Fintechs urged to tap Labuan for foreign funding

KUALA LUMPUR: The Fintech Association of Malaysia (FAOM) is in discussion with the relevant financial authorities of the Labuan financial centre in facilitating businesses onshore Malaysia and abroad to utilise the uniqueness of Labuan’s financial regulatory framework focusing on fintech startups, SMEs, growth and scaleable companies that seek to tap on foreign investments and funds.

FAOM president Ridzuan Abdul Aziz (pix) said Labuan’s financial regulatory framework is able to facilitate non-ringgit financial services and transactions, provided that the corporations duly established their presence within the relevant financial regulations under the purview of the Labuan Financial Services Authority (LFSA). The process to be approved by LFSA is currently facilitated by the Labuan International Business and Financial Centre (Labuan IBFC).

“A lot of people forget that Labuan is part of Malaysia, which is able to manage ringgit and non-ringgit (trading) at the same time. The ability to manage non-ringgit for the benefit of businesses, especially for start-ups, is unique because no other countries in Asean can do that,” he told SunBiz at the MyFintech Week 2019 last week.

FAOM is in talks with both LFSA and Labuan IBFC for relevant improvements to be made and the possibilities of linking Labuan’s midshore financial ecosystem with Malaysia’s onshore financial ecosystem as well as with other countries.

While the availability of many peer-to-peer lending and equity crowdfunding platforms help to fund the needs of young start-ups, Ridzuan said companies that are seeking Series B and Series C funding or US$10 million-US$30 million, would find it a challenge. He said several areas that need quick improvement include facilitating company registration, opening of bank account and eventually facilitate funding activities, especially if it is to be sourced from abroad.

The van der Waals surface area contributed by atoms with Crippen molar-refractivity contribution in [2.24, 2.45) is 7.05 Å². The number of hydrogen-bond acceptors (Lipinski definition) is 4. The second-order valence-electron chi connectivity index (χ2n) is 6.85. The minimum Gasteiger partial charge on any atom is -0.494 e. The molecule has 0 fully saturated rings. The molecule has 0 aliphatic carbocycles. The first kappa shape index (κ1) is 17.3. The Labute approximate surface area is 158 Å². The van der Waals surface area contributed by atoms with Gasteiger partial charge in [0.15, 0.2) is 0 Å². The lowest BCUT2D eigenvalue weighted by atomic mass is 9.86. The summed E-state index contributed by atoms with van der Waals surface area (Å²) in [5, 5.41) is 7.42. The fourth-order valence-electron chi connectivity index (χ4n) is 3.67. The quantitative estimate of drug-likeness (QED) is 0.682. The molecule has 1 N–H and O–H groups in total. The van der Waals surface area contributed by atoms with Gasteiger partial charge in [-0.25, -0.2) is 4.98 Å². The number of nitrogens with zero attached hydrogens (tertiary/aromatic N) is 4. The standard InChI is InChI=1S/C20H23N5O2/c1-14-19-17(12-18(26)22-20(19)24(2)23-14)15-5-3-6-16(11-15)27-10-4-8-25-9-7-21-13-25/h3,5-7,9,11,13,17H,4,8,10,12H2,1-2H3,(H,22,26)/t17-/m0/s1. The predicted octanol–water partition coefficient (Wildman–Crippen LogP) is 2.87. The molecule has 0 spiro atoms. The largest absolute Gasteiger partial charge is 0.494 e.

“FAOM noticed that several Malaysia-registered companies had to shift their business abroad to ease Series B and Series C funding, as they found that it was quite challenging to manage the activity onshore. Thus, the Labuan financial regulatory framework presents an opportunity for the LFSA and Labuan IBFC to link their financial ecosystem with the Malaysia onshore and other countries’ ecosystems in facilitating the needs of these companies, especially in seeking investment from foreign sources.”

Ridzuan is also the country director & head of Asean business of an approved remittance provider WorldRemit Malaysia, a subsidiary of WorldRemit Ltd, London. He was recently appointed as one of the International Advisory Panel members for the LFSA since June 2019 for a two-year tenure.

“The initial understanding about the regulatory structure is this is something that can be done quickly and Malaysia can take advantage of this fairly fast. We could be able to facilitate the flow of foreign money into Malaysia via this method.”

Ridzuan pointed out that if the idea is well executed in Labuan, it can be replicated in other tax-free jurisdictions in Malaysia, such as Langkawi.

The LFSA and Labuan IBFC are already initiating innovative steps and FAOM will work closely in connecting with and creating awareness to the fintech firms of various needs about these opportunities. Among others, the LFSA had approved more than 20 digital asset exchange companies that facilitate trading of various digital assets and are now considering for fund raising via tokenisation and coin offering.

In addition, FAOM is keen to suggest for a sandbox-like framework to the LFSA in facilitating more experimentation under a controlled and non-ringgit environment to spur more innovative business model creation and technology adoption.

Funding is one of the five pillar strategies of FAOM, alongside talent, branding, technology and environment.